Iran, a country with a rich history and a strategic location, has been making significant gains in Central Asia over the past few years. This development has been a cause for concern for Western powers who have long viewed the region as a key area of influence. Iran’s increasing presence in Central Asia poses a threat to Western interests in the region and could lead to a shift in the balance of power in this critical area.
Central Asia has long been a region of great interest to the West. It is an area rich in natural resources, including oil and gas, and is strategically located at the crossroads of Europe, Asia, and the Middle East. The region has been a focus of Western foreign policy for decades, with Western countries investing heavily in economic and military partnerships with countries in the region.
However, Iran’s recent gains in Central Asia have shifted the balance of power in the region, and this could have significant implications for Western interests. Iran is increasingly attractive to the landlocked Central Asian republics that are seeking redundant trade routes.
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In June 2021, Tashkent hosted a conference to highlight Central Asia-South Asia connectivity via Afghanistan and Pakistan (Plan A). Two months later, the U.S. and NATO retreated from Afghanistan and the country plunged in chaos, so the republics had to consider alternatives. In February 2022, the Russia-Ukraine war forced Kazakhstan to develop a trans-Caspian route to avoid the effects of the Russian-Ukraine war, and the other republics followed suit.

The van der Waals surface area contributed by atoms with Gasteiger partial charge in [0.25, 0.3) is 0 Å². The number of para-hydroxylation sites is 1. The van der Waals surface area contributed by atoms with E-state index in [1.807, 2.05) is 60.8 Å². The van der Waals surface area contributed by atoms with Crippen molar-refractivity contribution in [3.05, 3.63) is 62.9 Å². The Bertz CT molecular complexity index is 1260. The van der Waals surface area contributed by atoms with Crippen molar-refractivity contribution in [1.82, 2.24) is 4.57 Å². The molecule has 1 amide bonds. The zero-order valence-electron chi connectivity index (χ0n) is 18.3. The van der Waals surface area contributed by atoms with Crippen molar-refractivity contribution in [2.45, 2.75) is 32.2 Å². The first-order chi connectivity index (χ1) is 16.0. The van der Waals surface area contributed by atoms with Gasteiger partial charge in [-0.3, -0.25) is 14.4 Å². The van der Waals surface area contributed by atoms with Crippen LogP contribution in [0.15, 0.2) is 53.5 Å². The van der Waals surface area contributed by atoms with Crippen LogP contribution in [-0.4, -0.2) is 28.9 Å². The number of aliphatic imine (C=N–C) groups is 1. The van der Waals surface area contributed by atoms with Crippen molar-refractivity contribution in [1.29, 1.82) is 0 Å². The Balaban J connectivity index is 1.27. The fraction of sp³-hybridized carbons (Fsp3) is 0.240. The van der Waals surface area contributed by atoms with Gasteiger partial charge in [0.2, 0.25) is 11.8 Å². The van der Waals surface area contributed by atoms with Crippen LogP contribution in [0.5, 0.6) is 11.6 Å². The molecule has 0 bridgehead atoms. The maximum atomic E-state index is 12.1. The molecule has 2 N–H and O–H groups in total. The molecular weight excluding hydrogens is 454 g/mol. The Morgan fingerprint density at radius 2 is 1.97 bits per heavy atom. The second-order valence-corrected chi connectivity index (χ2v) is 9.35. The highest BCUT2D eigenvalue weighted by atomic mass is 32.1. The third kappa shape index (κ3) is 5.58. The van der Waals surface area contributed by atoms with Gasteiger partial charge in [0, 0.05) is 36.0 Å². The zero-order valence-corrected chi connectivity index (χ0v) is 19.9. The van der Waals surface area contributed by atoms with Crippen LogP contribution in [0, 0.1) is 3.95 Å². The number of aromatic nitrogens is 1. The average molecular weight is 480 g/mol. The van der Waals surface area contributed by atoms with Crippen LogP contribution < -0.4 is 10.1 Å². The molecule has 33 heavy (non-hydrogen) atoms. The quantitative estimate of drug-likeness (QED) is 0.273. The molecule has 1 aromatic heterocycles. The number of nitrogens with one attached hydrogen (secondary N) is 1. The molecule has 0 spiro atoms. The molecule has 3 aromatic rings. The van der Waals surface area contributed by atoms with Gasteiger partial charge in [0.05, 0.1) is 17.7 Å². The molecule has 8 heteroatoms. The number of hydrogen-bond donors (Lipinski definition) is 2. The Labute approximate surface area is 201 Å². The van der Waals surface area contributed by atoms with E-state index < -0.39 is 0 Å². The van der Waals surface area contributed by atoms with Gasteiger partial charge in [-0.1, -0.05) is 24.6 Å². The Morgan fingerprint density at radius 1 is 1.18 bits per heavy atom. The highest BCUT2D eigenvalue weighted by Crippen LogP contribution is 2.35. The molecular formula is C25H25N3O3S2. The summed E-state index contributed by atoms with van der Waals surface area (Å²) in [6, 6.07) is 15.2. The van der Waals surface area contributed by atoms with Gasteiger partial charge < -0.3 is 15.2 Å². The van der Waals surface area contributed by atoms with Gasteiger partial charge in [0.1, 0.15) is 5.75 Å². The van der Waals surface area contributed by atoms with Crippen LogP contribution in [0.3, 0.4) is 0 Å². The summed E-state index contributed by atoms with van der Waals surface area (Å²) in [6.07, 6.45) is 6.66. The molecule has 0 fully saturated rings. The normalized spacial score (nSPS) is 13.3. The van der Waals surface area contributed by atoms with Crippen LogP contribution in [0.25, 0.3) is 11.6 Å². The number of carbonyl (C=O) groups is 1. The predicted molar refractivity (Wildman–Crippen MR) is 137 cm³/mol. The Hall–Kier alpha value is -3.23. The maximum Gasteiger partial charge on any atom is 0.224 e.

Central Asia can now consider trading through Iran’s ports of Chabahar and Bandar Abbas. (In January 2022, Iran and Uzbekistan concluded an agreement to give Uzbekistan access to Chabahar port on the Gulf of Oman.) Iran can offer a space free of the violence by the Islamic State (IS) and the Pakistani Taliban (TTP) that plagues Afghanistan and Pakistan, organized and functioning government agencies, and ports adjacent to the markets of India (Chabahar) and the Persian Gulf (Bandar Abbas). Iran is also a large market of almost 90 million people. In addition to a well-developed internal transport system, Iran also hosts the International North–South Transport Corridor (INSTC), a 7,200 kilometer ship, rail, and road route for moving freight between India, Iran, Azerbaijan, Russia, Central Asia and Europe. The INSTC is considered “sanction proof” and is claimed to be “30 percent cheaper and 40 percent shorter than the traditional route via the Suez Canal.”
Iran’s Rise In Central Asia
You see, Iran’s increasing influence in the region is driven by a number of factors, including its economic and cultural ties with Central Asian countries, as well as its strategic alliances with Russia and China.
One key factor in Iran’s increasing influence in Central Asia is its economic ties with the region. Iran has long-standing economic partnerships with Central Asian countries, including Kazakhstan, Uzbekistan, and Turkmenistan. These partnerships have been strengthened in recent years through the development of new trade agreements and investment projects. Iran has also sought to increase its economic influence in the region by offering financial assistance and technical expertise to Central Asian countries. Iran’s cultural ties with Central Asia have also played a role in its increasing influence in the region. Iran and Central Asia share a common history and culture, and Iran has sought to leverage this shared heritage to strengthen its ties with Central Asian countries. This has been achieved through a range of cultural initiatives, including the establishment of cultural centers and the promotion of Persian language and literature in the region.